November 17, 2021 11:00 EST

Modern and Contemporary Art

 
  Lot 17
 

17

Arshile Gorky (American, 1904-1948)
Landscape

Signed bottom right, watercolor and pencil on paper.
Executed c. 1926-28.
Unframed

16 x 12 in. (40.6 x 30.5cm)

Provenance

The Artist.
David and Marussia "Mary" Burliuk, New York (acquired directly from the above).
David Jr. and Margaret Burliuk (by family descent c. 1969).
The Estate of Margaret Burliuk (by family descent in 2012).
Private Collection, New York.

Estimated at $15,000 - $25,000


 

Signed bottom right, watercolor and pencil on paper.
Executed c. 1926-28.
Unframed

16 x 12 in. (40.6 x 30.5cm)

Provenance

The Artist.
David and Marussia "Mary" Burliuk, New York (acquired directly from the above).
David Jr. and Margaret Burliuk (by family descent c. 1969).
The Estate of Margaret Burliuk (by family descent in 2012).
Private Collection, New York.

Note

This work is recorded in the Arshile Gorky Foundation Archives under registration number D1540.

The Arshile Gorky drawings Landscape (Lot 17), Portrait of a Woman (Lot 18), and Portrait of David Burliuk (Lot 19) are from the collection of Russian expatriate and artist David Burliuk, who lived and worked in Manhattan and later Long Island, and led a cohort of painters casually known as the Hampton Bays Group. The group consisted of a diverse circle of artists, from different countries and backgrounds, including Raphael and Soyer Moses, Nicolai Cikovsky, Milton Avery, and Gorky himself. The artists shared left-leaning political philosophies and concern for the poor immigrant experience in New York. They exhibited together in New York at the ACA Galleries, the New School for Social Research, and the Société Anonyme.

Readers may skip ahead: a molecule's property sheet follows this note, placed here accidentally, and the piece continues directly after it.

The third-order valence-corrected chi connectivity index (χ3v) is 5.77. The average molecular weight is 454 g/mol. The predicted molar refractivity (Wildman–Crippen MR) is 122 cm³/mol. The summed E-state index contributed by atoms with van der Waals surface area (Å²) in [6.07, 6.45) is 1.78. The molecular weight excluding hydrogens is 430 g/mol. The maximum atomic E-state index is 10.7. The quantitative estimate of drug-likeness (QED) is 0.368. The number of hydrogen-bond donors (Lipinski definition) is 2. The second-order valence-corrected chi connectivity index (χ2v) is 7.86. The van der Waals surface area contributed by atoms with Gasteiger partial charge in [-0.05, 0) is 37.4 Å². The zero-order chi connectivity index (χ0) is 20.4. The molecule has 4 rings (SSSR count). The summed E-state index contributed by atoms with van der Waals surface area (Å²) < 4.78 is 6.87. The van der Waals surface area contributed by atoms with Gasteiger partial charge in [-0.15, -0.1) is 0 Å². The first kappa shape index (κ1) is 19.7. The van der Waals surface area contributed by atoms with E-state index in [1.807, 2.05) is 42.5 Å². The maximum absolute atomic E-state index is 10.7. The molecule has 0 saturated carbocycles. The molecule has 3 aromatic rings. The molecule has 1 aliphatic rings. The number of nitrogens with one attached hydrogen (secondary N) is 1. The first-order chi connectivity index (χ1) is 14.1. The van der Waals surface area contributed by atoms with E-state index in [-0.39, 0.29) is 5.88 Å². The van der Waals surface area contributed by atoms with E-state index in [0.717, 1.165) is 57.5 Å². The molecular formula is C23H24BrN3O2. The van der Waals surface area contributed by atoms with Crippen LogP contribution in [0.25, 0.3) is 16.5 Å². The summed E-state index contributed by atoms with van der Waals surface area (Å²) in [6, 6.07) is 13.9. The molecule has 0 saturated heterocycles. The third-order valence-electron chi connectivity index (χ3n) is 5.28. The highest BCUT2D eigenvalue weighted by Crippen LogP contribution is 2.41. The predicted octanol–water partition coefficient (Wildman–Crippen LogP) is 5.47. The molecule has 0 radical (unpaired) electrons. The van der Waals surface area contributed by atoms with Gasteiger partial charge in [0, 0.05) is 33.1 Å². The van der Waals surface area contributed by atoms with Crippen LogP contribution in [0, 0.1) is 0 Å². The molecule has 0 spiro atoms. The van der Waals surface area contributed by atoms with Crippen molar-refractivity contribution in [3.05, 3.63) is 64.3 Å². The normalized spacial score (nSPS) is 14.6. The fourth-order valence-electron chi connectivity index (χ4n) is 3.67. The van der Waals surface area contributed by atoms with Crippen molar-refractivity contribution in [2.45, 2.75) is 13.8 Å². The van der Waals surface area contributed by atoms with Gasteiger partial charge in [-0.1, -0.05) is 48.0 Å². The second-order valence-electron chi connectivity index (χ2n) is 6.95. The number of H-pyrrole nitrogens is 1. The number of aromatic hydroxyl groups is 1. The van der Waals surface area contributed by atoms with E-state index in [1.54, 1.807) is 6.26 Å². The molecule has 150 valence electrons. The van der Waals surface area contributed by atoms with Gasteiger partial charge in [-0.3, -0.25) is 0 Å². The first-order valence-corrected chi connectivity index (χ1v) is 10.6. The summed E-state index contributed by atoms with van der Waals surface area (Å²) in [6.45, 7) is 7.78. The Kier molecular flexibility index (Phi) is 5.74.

Unable to afford models, the group’s artists used each other as sitters, as well as studying the city around them, experimenting with their diverse styles. Burliuk and Gorky drew and painted each other many times, including in the charming portrait Portrait of David Burliuk (Lot 19), drawn on the back of a restaurant menu, hinting at the collegiality and affection between the two immigrant artists. The other two drawings, Portrait of a Woman (Lot 18) and Landscape (Lot 17) demonstrate Gorky’s early influences, particularly the work of Paul Cézanne, before his later Expressionist and Surrealist work. Gorky’s impact is still widely felt in the art world, with a major retrospective at the Philadelphia Museum of Art in 2009, and paintings in many prominent museum collections around the world.

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